A love letter to Gregory Coupet and the best save of all time


Lyon‘s golden generation might have been defined by the likes of Juninho Pernambucano and Michael Essien, but Gregory Coupet was just as important.

The Frenchman played more than 500 games for the seven-time French champions in just over a decade at Stade Gerland and was between the sticks for each of their titles, but one moment stands out to a lot of fans and casual observers.

When we talk about the best saves of all time, a couple of big ones stand out: Gordon Banks against Brazil, David Seaman against Sheffield United. However, not only should Coupet be part of that conversation, he should be the conversation.

Coupet was on his way to the first of those seven titles when the moment arrived, during a defeat to Barcelona in the 2001-02 Champions League group stage.

With the game still goalless, Claudio Cacapa attempted to play the ball back to his goalkeeper on the stretch, only to get things very wrong and send it looping over Coupet’s head.

Now, genius often requires a person to go beyond the realms of logic and work within their own separate reality. Often, this takes the form of redefining the possible. In Coupet’s case, it begins with him redefining the backpass rule.

In situations like this, the smart move would be to tip the ball over the bar using your hands. At best, the referee will recognise you can’t really be expected to treat the touch like anything close to a regular backpass and let you off. At worst, you’ll concede an indirect free-kick rather than a near-certain goal.

However, self-confidence is one hell of a thing. It can inspire you to ask out your crush, or try the spiciest curry on the menu. Or, on occasion, it can inspire you to do this.


“I was sure I could get the ball over the bar,” Coupet would later say of the diving header. To which our only response is: “Why?”

What made you so sure you could pull off the kind of move which would see any coach labelled a time-waster if they attempted to let you practice it? What gave you the idea this was a situation which could be solved be a rapid change of pace followed by a diving headed clearance?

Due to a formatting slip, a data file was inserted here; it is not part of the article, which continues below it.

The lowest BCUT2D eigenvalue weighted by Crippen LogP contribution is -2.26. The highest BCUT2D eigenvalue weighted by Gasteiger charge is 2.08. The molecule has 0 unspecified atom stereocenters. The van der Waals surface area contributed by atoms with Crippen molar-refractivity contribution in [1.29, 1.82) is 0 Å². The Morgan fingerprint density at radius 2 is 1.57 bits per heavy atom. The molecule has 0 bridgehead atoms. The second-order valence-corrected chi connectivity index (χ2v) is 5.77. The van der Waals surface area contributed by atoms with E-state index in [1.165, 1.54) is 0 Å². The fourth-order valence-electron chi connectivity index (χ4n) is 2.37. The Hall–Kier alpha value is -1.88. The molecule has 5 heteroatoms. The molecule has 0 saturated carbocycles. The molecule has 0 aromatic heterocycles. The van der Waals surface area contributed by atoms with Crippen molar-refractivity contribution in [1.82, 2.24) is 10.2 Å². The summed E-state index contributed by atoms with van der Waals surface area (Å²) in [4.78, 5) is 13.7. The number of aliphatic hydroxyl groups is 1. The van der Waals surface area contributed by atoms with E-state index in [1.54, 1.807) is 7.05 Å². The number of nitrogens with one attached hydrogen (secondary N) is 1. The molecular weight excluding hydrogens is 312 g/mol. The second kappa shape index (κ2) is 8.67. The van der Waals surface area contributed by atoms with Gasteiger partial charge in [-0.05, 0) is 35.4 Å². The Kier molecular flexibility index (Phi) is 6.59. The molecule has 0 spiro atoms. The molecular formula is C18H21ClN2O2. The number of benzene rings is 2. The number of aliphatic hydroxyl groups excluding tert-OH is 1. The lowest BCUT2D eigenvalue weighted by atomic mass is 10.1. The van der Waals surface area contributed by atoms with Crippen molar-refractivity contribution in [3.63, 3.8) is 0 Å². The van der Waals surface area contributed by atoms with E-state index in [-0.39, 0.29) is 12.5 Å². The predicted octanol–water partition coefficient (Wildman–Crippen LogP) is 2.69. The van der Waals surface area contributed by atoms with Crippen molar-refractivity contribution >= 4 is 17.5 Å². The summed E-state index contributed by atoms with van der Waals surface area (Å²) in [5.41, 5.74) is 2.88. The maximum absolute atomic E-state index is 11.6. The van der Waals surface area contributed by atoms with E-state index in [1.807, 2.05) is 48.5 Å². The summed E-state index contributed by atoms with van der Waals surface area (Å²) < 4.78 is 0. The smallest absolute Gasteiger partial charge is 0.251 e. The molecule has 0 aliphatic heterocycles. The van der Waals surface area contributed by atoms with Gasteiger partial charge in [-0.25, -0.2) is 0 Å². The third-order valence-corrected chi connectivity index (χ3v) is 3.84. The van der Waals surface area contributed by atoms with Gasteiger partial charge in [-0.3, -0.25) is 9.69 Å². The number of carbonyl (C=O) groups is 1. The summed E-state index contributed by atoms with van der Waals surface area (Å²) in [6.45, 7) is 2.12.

To then get up and pull off a phenomenal reflex save from Rivaldo – almost certainly a better interjection than the original header – well, that requires your mind to operate several levels above anyone else, or perhaps several levels below.

It’s instinct disguised as planning, blending the product of years of coaching with something too preposterous to even come up in thoughts about training sessions, and to move between the two so seamlessly is just impossible for any normal mind to comprehend.

There’s even an argument that a better goalkeeper would have conceded a goal in this situation, but Coupet was stupid enough to believe he had a chance to keep it out and that is admirable in its own right.

There’s a lot to be said for the ability to deny an opponent through sheer confusion. If we’re hypnotised as viewers more than a decade on, imagine what it was like for those on the pitch at the time.

What should be a simple finish for Rivaldo proves to be anything but, as Coupet simultaneously implants the idea that he has too much to do and too little.

He has time to bring the ball down and finish before Cacapa can get back, but Coupet’s unorthodox behaviour has frazzled his brain. Suddenly, due to the inexplicable urgency and desperation of the goalkeeper’s header, the Brazilian becomes convinced that he too only has a fraction of a second to convert.

Ignore, for one moment, that he still has 80% of the goal to aim at: with Coupet behind the line, he has the full 100% if he connects before the goalkeeper has dragged himself up from behind the line. There is a time for calm reflection and picking your spot, but this is very much not it.

And yet, even with that pressure, Rivaldo heads the ball into an area which shouldn’t be reachable. For Coupet to get there, he still has to anticipate the direction and throw himself almost as his opponent makes contact. For this phenomenal instinct to coexist with whatever mental calculation inspired the first ‘save’… well, that should be extremely confusing to everyone, not least Coupet himself.

Some of you will claim it’s possible for another goalkeeper to produce a better save than Gregory Coupet in the future, but it’s hard to see how.

No goalkeeper has an obvious way of even putting themselves in a position to make such a stop, and those who do have that chaotic streak don’t have the power to switch it off during the gap between the first and second phases.

After all, if you can’t conceive of a way to outdo something which made no sense to begin with, how are you supposed to compete with something which made the opposite of sense?

By Tom Victor

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